Educators need to start by showing them that the liberal-arts curriculum is a “bridge” to a new life.
In doing so, they must begin by asking students to think critically about what they are learning.
“The most important thing we can do as educators is to start to understand the ways that the world is changing and the world that is going to be,” said Emily Bowers, an education professor at Dartmouth College.
“How will we make sure that our children are going to live in a world that respects human rights, and that values freedom of expression and freedom of thought?”
As a result of the rise of the internet, she said, educators have become more open to the notion that students may not always be fully engaged in learning the liberal classics or history.
They may be more interested in playing video games or watching movies that are produced by other people.
“You need to ask students how they think they are going and how they will think about learning in the future,” Bowers said.
“If we’re going to talk about a new era of liberalism, we need to have a discussion about the role of education in this new era.”
In fact, as a result, more than a quarter of college students are no longer taking the liberal art courses they had in college.
“I think we are seeing a change of mindset on the part of students, especially in higher education,” said Dr. William A. McManus, president of the National Association of College and University Teachers, which represents educators and colleges.
“When I was in college, I was really into a lot of the classical arts, and then I moved into liberal arts and liberal history and I realized that those were the subjects that were not in the core curriculum of what I was learning.”
In the last three years, a growing number of colleges and universities have opened up their liberal arts offerings.
At the University of Southern California, for example, the liberal humanities and social sciences classes are now taught by faculty who teach the classics, with a focus on the history of Western civilization.
“We have more and more of our students that are interested in exploring the liberal sciences,” said Steve DeAngelo, associate dean for higher education and research.
At Northwestern University, the humanities and liberal arts classes are taught by a new faculty member, Dr. John L. Meehl, who was appointed last year to the faculty of the university’s humanities and public affairs department.
He is expected to become the first faculty member at a university to teach liberal arts.
Other universities, such as the University at Buffalo and the University and State of Washington, are offering liberal arts courses that are more liberal in their approach.
The reason, according to Meehler, is that “liberal arts courses are designed to be a bridge from one subject area to another, and it’s important to know the history, the sociology, the anthropology of that subject.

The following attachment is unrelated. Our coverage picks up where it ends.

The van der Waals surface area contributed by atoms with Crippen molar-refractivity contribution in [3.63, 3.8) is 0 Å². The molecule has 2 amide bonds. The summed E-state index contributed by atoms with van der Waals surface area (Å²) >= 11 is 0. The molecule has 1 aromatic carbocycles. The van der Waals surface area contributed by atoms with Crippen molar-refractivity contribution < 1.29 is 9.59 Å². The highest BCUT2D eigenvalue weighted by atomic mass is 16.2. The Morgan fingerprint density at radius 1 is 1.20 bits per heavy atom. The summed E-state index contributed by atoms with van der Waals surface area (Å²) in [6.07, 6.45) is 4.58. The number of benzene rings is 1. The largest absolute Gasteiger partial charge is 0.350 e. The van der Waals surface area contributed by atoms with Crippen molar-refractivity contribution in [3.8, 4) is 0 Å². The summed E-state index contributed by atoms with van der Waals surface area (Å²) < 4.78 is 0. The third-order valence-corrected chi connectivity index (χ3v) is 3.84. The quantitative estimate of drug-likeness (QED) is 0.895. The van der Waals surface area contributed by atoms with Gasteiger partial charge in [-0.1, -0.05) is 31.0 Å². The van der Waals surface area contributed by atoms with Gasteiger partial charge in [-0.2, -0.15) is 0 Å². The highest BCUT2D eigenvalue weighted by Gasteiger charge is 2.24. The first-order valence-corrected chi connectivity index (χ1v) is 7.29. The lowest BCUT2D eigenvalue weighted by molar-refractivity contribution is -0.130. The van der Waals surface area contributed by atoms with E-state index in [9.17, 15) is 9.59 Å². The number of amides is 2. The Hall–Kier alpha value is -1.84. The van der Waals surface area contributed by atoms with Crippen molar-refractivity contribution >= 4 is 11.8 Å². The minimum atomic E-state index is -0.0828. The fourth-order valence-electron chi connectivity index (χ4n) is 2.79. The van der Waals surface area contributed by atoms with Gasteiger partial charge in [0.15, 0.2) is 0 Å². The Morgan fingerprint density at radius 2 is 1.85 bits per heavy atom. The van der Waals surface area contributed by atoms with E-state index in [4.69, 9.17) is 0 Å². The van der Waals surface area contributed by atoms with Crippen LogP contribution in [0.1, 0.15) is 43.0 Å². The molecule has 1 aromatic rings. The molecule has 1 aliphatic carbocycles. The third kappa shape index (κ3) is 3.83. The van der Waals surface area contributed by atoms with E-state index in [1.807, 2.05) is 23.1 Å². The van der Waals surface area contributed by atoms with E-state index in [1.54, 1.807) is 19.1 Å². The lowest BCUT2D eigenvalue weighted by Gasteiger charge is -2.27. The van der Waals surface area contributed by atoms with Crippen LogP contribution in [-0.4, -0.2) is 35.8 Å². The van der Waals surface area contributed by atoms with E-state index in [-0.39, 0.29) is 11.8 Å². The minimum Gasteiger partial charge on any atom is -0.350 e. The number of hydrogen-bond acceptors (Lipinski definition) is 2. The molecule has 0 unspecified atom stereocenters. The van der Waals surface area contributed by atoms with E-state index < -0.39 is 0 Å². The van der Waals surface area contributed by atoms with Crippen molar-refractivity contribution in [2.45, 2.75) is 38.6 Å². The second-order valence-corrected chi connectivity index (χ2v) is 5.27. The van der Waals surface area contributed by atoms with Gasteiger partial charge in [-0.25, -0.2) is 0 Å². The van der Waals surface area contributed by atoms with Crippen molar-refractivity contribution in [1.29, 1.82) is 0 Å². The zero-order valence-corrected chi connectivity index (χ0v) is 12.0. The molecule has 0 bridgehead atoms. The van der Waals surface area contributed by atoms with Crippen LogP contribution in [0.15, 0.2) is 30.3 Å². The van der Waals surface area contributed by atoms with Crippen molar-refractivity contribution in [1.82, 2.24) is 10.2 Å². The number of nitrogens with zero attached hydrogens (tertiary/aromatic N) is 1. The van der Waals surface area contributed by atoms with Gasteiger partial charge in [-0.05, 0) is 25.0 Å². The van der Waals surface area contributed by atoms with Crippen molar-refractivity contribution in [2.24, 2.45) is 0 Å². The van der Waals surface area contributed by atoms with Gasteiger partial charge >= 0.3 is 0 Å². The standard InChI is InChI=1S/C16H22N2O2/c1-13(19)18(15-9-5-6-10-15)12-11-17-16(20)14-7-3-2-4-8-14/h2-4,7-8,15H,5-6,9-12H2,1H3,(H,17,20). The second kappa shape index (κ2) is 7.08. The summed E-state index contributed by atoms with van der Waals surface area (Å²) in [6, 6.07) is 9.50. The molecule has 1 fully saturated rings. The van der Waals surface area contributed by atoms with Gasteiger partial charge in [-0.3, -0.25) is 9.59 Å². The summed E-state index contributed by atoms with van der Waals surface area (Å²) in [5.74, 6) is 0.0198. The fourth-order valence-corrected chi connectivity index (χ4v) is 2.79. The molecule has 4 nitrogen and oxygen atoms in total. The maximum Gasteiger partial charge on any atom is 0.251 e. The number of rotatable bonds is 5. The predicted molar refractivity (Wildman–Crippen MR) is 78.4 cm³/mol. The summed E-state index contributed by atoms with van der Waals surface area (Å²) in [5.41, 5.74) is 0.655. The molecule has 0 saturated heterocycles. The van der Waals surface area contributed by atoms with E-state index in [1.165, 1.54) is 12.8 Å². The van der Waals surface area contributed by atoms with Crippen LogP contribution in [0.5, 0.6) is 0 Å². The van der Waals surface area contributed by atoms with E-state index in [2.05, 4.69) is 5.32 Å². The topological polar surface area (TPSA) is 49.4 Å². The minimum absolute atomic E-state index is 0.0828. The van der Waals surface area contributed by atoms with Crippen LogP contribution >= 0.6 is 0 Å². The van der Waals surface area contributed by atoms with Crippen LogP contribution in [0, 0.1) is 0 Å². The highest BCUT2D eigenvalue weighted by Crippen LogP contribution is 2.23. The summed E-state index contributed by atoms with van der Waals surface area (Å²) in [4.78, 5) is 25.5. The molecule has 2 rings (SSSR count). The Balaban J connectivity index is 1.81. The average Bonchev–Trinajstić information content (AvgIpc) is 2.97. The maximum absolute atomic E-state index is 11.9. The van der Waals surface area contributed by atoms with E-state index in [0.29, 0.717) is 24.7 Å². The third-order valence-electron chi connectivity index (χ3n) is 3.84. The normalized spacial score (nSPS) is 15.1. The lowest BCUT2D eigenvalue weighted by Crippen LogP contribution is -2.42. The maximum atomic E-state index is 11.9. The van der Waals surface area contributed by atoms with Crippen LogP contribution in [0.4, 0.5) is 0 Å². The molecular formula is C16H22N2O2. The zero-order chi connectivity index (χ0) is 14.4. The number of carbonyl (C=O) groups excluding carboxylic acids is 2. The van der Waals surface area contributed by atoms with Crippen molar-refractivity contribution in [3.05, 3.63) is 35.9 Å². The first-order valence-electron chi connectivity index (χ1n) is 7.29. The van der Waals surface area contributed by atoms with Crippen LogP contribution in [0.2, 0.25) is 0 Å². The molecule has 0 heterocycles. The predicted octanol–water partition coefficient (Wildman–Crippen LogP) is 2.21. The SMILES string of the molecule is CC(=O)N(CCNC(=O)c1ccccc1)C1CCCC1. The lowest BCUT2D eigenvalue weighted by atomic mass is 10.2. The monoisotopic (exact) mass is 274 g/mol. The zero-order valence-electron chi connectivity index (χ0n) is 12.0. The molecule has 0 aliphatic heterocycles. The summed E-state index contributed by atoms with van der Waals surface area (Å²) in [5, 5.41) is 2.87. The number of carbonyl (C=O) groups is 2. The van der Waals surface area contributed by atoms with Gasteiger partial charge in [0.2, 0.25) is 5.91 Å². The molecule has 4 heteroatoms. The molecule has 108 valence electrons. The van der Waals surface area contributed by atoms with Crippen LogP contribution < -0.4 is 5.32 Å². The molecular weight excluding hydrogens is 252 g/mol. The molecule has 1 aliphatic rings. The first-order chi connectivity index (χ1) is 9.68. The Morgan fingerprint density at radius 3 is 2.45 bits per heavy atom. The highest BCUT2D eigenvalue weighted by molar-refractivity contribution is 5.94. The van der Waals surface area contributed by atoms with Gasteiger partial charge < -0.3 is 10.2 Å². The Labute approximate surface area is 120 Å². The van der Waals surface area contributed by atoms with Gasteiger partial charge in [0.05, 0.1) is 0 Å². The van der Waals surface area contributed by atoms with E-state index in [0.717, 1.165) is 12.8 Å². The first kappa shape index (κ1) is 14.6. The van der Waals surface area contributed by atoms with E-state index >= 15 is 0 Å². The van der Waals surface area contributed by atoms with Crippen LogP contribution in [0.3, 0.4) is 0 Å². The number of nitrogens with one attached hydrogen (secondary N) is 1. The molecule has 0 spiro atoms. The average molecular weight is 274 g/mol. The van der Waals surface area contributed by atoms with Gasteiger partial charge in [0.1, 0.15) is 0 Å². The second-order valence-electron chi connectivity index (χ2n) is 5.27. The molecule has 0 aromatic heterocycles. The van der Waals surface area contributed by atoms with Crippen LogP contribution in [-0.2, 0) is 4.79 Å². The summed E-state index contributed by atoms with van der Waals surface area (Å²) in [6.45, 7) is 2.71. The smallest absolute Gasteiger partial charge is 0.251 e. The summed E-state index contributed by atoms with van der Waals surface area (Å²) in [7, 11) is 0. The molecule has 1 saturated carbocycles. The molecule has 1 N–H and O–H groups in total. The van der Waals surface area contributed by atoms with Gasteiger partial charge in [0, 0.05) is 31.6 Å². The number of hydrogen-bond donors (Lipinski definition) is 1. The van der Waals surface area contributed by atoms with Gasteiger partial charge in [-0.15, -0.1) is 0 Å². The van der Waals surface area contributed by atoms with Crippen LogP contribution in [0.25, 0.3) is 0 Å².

It’s important for students to have an appreciation of history and the history in the context of a wider context.”
A few years ago, there were few courses in the liberal studies field.
“A lot of students don’t know the difference between the liberal and liberal sciences, or liberal arts, or they don’t understand that the history and sociology of the subject matter is important,” said DeAngelo.
“So I think we have to start educating students that liberal arts is a bridge, not a replacement.”
He noted that students are now more likely to take liberal arts electives, including liberal arts majors.
He said they may have a more informed view of the liberal curriculum, and thus, they may be better able to plan for a career as a teacher.
“It’s important that we’re not just teaching liberal arts for a few students,” he said.
In addition to making sure students are taking the right liberal arts curriculum, educators need to also make sure they understand what they have to teach students in a way that is consistent with their values.
“What we want to do is teach students the values of freedom, the rule of law, and the human rights of everyone, and we want them to understand that we have a responsibility to protect that,” DeAngelo said.
And the importance of those values cannot be overstated.
A recent study published in the Journal of Politics found that students who were exposed to an article on human rights in the news that reflected their values saw a decline in the number of negative statements they made about people from those groups.
The research also found that when students were exposed with a book on the topic, the students did not perceive their own values as being threatened by the book.
Instead, the values they were exposed from the article made them more likely not to use the book as a source of information about their own personal values.
What educators can do to help students understand what their values are and how to apply those values, according the study, is to teach them that they are responsible for protecting their values and their own rights, including their rights